Bristol partnership project receives £4.6 million to retrofit homes for Net Zero
Press release issued: 1 September 2023
Researchers from across the GW4 Alliance of Bristol, Bath, Cardiff and Exeter universities will work with industry, community groups and local authorities to transform existing housing into ‘Beyond Net Zero’ liveable homes as part of the Green Transition Ecosystem awards.
They will co-design energy efficient and low carbon housing fit for the future, thanks to a £4.6 million award from the Arts and Humanities Research Council (AHRC).
Green Transition Ecosystems (GTEs) are large-scale projects that focus on translating the best design-led research into real-world benefits. Capitalising on clusters of design excellence, GTEs will address distinct challenges posed by the climate crisis including, but not limited to, realising net zero goals. GTEs are the flagship funding strand of the £25m Future Observatory: Design the Green Transition programme, funded by the AHRC and delivered in partnership with the Design Museum.
The housing sector is responsible for around 20% of the country's total carbon emissions and with 80% of the homes that will be occupied in 2050 already built, retrofitting the country's existing housing stock to improve energy efficiency, and reduce carbon emissions, is critical to achieving the UK's Net-Zero targets.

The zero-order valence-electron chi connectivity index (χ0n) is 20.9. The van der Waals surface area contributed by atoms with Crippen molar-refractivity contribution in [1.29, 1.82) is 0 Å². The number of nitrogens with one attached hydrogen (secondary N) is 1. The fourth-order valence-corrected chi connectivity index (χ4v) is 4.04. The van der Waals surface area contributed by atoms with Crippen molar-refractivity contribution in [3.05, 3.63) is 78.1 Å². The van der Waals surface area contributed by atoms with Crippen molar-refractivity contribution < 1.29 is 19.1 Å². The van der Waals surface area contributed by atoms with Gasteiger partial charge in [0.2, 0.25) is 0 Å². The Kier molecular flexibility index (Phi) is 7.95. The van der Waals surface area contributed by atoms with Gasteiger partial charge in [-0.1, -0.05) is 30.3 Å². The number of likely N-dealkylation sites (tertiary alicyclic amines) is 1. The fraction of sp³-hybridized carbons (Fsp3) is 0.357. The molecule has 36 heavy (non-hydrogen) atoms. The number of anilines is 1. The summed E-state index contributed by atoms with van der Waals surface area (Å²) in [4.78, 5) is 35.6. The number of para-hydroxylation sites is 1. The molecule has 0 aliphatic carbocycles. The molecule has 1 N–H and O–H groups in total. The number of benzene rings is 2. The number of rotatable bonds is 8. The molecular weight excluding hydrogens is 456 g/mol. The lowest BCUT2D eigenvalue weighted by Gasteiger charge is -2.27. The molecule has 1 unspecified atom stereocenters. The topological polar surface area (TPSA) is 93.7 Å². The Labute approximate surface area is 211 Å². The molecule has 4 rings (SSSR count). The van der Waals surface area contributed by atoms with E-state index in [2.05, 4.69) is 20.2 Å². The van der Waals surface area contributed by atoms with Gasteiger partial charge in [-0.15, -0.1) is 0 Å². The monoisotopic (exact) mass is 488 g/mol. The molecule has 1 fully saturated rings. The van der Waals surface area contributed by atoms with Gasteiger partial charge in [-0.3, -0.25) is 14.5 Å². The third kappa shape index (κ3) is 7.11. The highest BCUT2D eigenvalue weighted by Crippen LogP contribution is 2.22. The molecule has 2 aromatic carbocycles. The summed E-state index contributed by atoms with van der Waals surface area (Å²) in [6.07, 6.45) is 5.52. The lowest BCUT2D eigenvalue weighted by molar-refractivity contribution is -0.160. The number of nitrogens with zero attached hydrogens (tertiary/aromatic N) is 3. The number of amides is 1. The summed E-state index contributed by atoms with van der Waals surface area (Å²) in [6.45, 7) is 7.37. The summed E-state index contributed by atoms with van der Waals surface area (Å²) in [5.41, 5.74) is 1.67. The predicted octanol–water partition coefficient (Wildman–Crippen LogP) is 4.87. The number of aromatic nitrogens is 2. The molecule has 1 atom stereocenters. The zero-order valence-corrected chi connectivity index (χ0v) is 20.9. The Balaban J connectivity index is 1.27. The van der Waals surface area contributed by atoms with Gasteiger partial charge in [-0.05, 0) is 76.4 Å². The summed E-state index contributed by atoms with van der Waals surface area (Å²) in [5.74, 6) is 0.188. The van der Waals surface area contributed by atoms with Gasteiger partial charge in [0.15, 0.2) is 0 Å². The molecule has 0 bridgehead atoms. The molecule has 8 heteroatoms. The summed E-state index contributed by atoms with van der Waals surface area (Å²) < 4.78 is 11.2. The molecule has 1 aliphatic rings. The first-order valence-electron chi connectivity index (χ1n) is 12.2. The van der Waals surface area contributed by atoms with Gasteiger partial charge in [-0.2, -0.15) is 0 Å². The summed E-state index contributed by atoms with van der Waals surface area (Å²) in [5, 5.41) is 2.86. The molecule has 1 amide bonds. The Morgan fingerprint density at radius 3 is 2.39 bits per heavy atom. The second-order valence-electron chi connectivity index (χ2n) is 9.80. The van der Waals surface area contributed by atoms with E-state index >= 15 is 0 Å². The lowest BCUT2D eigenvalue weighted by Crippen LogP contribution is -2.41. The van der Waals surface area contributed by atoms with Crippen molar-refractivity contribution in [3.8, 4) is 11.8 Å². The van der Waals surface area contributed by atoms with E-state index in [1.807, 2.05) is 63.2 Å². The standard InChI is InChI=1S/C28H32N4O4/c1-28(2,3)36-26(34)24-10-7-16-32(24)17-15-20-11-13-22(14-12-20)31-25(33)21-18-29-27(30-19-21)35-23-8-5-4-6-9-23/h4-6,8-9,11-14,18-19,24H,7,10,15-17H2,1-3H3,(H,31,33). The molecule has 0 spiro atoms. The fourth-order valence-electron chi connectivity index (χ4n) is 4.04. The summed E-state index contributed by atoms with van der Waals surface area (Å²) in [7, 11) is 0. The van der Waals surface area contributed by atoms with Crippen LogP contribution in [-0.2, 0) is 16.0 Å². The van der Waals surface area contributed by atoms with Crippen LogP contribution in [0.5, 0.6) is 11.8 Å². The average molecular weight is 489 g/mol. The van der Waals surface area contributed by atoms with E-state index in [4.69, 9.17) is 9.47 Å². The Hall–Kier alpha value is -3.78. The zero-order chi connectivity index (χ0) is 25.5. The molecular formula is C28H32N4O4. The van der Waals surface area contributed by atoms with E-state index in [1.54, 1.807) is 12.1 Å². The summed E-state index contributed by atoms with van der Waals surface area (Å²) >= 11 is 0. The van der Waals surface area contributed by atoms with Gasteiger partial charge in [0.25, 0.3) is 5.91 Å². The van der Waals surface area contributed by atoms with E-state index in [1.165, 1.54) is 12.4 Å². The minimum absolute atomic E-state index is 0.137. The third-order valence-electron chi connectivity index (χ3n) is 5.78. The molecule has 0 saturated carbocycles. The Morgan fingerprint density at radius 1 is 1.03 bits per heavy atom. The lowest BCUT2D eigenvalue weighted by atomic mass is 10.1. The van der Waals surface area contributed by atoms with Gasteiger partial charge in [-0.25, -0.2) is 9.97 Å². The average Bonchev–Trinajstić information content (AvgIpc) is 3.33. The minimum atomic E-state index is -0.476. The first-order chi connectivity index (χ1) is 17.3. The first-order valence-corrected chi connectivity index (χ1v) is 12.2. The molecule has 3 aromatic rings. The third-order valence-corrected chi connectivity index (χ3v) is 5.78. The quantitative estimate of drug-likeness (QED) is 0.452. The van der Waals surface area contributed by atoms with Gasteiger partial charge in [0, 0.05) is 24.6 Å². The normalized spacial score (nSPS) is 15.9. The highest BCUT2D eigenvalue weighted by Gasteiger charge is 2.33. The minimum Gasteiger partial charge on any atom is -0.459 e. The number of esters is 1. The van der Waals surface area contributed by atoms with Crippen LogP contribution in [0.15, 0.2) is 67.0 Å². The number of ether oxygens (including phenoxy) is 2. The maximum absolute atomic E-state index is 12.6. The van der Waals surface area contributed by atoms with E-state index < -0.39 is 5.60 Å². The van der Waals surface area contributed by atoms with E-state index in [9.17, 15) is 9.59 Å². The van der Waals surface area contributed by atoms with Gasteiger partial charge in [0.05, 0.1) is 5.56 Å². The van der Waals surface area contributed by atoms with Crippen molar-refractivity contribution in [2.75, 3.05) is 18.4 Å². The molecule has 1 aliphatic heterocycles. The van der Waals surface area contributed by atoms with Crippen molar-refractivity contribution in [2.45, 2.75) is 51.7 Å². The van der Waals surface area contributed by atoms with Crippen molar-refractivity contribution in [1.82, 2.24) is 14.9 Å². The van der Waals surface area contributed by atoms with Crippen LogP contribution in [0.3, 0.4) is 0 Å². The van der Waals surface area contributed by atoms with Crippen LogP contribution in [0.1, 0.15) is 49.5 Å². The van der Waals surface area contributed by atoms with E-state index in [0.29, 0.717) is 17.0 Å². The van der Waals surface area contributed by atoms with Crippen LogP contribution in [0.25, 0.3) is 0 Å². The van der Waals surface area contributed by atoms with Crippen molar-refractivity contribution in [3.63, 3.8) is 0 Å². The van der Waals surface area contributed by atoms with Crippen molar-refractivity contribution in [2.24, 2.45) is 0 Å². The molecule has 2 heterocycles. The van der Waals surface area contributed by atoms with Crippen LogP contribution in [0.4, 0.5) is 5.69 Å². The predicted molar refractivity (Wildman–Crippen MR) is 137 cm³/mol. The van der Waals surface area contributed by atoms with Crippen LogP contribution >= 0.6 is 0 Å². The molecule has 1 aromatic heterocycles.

The team will design, test, implement and monitor innovative prototype bio-based lower carbon solutions to improve the energy efficiency and resilience of housing, and evaluate their performance compared to traditional synthetic materials. The goal is to create scalable and transferable designs and solutions to retrofit a greater number of houses and different house types.
The project will also demonstrate bio-based solutions across a small number of traditional brick-built houses in Bristol and Swansea, constructed by councils between 1920-1940. These account for approximately 1.1 million of the homes occupied in the UK today and are generally viewed as one of the more challenging styles of houses to retrofit.
Eleni Toumpanaki, Senior Lecturer in Civil Engineering at the University of Bristol said: "To tackle climate change and fuel poverty, a multidisciplinary approach is required by connecting environmental, social and technical sciences and putting local communities at the forefront of the decisions. Training and upskilling current and future generations are critical for beyond net zero solutions. I am excited to be part of a wide and diverse community that addresses the key current challenge of energy retrofit of the existing building stock through a holistic approach and by focusing on bio-based materials."
Minister for Energy Efficiency and Green Finance Lord Callanan said: “Today’s £4.6 million funds – backed with Government funding – will be a key contribution towards helping cut emissions and making homes more energy efficient.
“By testing different renewable resources to help keep homes warm and save households money on their energy bills, this project will further support our ambition to cut energy demand by 15% by 2030.
“And by working closely with communities, the project will also help ensure that local views and experiences are front and centre in our transition to a cleaner, more secure energy system.”